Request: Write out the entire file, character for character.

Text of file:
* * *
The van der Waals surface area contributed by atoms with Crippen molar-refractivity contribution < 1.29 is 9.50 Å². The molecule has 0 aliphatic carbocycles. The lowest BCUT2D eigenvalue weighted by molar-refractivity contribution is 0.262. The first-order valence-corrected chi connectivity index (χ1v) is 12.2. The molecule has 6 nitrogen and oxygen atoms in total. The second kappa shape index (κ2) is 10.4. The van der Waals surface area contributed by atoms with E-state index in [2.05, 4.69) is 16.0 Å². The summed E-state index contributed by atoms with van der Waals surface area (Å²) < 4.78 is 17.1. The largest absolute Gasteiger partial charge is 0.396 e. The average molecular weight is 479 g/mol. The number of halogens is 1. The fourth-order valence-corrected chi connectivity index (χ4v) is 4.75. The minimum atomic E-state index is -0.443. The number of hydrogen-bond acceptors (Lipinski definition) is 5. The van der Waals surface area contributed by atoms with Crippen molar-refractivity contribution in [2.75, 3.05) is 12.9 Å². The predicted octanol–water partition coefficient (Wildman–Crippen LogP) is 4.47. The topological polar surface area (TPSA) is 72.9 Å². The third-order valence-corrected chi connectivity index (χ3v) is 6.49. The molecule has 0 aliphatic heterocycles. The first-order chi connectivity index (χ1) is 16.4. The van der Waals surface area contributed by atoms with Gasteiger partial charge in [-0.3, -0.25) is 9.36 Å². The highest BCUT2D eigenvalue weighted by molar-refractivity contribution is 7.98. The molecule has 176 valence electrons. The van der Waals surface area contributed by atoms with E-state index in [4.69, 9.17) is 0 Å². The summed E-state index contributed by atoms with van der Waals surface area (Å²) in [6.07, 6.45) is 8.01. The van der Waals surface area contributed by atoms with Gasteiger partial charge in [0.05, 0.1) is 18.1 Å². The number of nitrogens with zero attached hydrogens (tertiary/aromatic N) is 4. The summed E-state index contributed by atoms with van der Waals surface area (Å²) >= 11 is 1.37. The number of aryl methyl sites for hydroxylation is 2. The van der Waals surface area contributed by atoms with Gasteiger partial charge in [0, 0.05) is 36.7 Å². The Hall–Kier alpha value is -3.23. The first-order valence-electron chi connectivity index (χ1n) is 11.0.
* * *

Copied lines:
The van der Waals surface area contributed by atoms with Crippen molar-refractivity contribution < 1.29 is 9.50 Å². The molecule has 0 aliphatic carbocycles. The lowest BCUT2D eigenvalue weighted by molar-refractivity contribution is 0.262. The first-order valence-corrected chi connectivity index (χ1v) is 12.2. The molecule has 6 nitrogen and oxygen atoms in total. The second kappa shape index (κ2) is 10.4. The van der Waals surface area contributed by atoms with E-state index in [2.05, 4.69) is 16.0 Å². The summed E-state index contributed by atoms with van der Waals surface area (Å²) < 4.78 is 17.1. The largest absolute Gasteiger partial charge is 0.396 e. The average molecular weight is 479 g/mol. The number of halogens is 1. The fourth-order valence-corrected chi connectivity index (χ4v) is 4.75. The minimum atomic E-state index is -0.443. The number of hydrogen-bond acceptors (Lipinski definition) is 5. The van der Waals surface area contributed by atoms with Crippen molar-refractivity contribution in [2.75, 3.05) is 12.9 Å². The predicted octanol–water partition coefficient (Wildman–Crippen LogP) is 4.47. The topological polar surface area (TPSA) is 72.9 Å². The third-order valence-corrected chi connectivity index (χ3v) is 6.49. The molecule has 0 aliphatic heterocycles. The first-order chi connectivity index (χ1) is 16.4. The van der Waals surface area contributed by atoms with Gasteiger partial charge in [-0.3, -0.25) is 9.36 Å². The highest BCUT2D eigenvalue weighted by molar-refractivity contribution is 7.98. The molecule has 176 valence electrons. The van der Waals surface area contributed by atoms with E-state index in [4.69, 9.17) is 0 Å². The summed E-state index contributed by atoms with van der Waals surface area (Å²) in [6.07, 6.45) is 8.01. The van der Waals surface area contributed by atoms with Gasteiger partial charge in [0.05, 0.1) is 18.1 Å². The number of nitrogens with zero attached hydrogens (tertiary/aromatic N) is 4. The summed E-state index contributed by atoms with van der Waals surface area (Å²) >= 11 is 1.37. The number of aryl methyl sites for hydroxylation is 2. The van der Waals surface area contributed by atoms with Gasteiger partial charge in [0, 0.05) is 36.7 Å². The Hall–Kier alpha value is -3.23. The first-order valence-electron chi connectivity index (χ1n) is 11.0.